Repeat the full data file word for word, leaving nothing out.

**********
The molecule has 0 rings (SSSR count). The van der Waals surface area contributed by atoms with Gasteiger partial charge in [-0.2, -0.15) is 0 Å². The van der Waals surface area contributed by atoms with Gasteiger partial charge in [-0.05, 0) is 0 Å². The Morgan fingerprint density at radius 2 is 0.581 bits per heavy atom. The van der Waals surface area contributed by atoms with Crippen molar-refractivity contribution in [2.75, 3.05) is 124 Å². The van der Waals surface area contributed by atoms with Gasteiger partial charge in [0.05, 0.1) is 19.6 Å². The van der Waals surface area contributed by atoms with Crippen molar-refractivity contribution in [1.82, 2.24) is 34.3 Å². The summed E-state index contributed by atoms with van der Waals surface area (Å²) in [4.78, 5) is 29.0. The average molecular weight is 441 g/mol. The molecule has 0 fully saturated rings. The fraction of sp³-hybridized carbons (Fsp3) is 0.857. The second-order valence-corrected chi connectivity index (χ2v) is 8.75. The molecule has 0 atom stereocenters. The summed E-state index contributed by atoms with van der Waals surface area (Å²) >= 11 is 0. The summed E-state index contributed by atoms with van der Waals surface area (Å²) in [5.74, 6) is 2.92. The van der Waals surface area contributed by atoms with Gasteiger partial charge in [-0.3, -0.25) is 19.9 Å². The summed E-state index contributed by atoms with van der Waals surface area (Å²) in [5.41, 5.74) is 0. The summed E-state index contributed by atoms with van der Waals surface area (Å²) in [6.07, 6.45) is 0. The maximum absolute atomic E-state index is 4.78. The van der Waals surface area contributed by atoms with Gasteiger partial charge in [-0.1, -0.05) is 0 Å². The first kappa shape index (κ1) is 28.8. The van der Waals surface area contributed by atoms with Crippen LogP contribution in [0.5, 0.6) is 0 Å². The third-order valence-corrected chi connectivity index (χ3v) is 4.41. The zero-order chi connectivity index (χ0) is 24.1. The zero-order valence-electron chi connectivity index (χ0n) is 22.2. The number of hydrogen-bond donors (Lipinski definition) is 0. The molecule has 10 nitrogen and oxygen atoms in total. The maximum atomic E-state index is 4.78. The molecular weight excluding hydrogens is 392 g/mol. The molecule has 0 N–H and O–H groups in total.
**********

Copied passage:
The molecule has 0 rings (SSSR count). The van der Waals surface area contributed by atoms with Gasteiger partial charge in [-0.2, -0.15) is 0 Å². The van der Waals surface area contributed by atoms with Gasteiger partial charge in [-0.05, 0) is 0 Å². The Morgan fingerprint density at radius 2 is 0.581 bits per heavy atom. The van der Waals surface area contributed by atoms with Crippen molar-refractivity contribution in [2.75, 3.05) is 124 Å². The van der Waals surface area contributed by atoms with Gasteiger partial charge in [0.05, 0.1) is 19.6 Å². The van der Waals surface area contributed by atoms with Crippen molar-refractivity contribution in [1.82, 2.24) is 34.3 Å². The summed E-state index contributed by atoms with van der Waals surface area (Å²) in [4.78, 5) is 29.0. The average molecular weight is 441 g/mol. The molecule has 0 fully saturated rings. The fraction of sp³-hybridized carbons (Fsp3) is 0.857. The second-order valence-corrected chi connectivity index (χ2v) is 8.75. The molecule has 0 atom stereocenters. The summed E-state index contributed by atoms with van der Waals surface area (Å²) >= 11 is 0. The summed E-state index contributed by atoms with van der Waals surface area (Å²) in [5.74, 6) is 2.92. The van der Waals surface area contributed by atoms with Gasteiger partial charge in [-0.3, -0.25) is 19.9 Å². The summed E-state index contributed by atoms with van der Waals surface area (Å²) in [5.41, 5.74) is 0. The summed E-state index contributed by atoms with van der Waals surface area (Å²) in [6.07, 6.45) is 0. The maximum absolute atomic E-state index is 4.78. The van der Waals surface area contributed by atoms with Gasteiger partial charge in [-0.1, -0.05) is 0 Å². The first kappa shape index (κ1) is 28.8. The van der Waals surface area contributed by atoms with Crippen LogP contribution in [0.5, 0.6) is 0 Å². The third-order valence-corrected chi connectivity index (χ3v) is 4.41. The zero-order chi connectivity index (χ0) is 24.1. The zero-order valence-electron chi connectivity index (χ0n) is 22.2. The number of hydrogen-bond donors (Lipinski definition) is 0. The molecule has 10 nitrogen and oxygen atoms in total. The maximum atomic E-state index is 4.78. The molecular weight excluding hydrogens is 392 g/mol. The molecule has 0 N–H and O–H groups in total.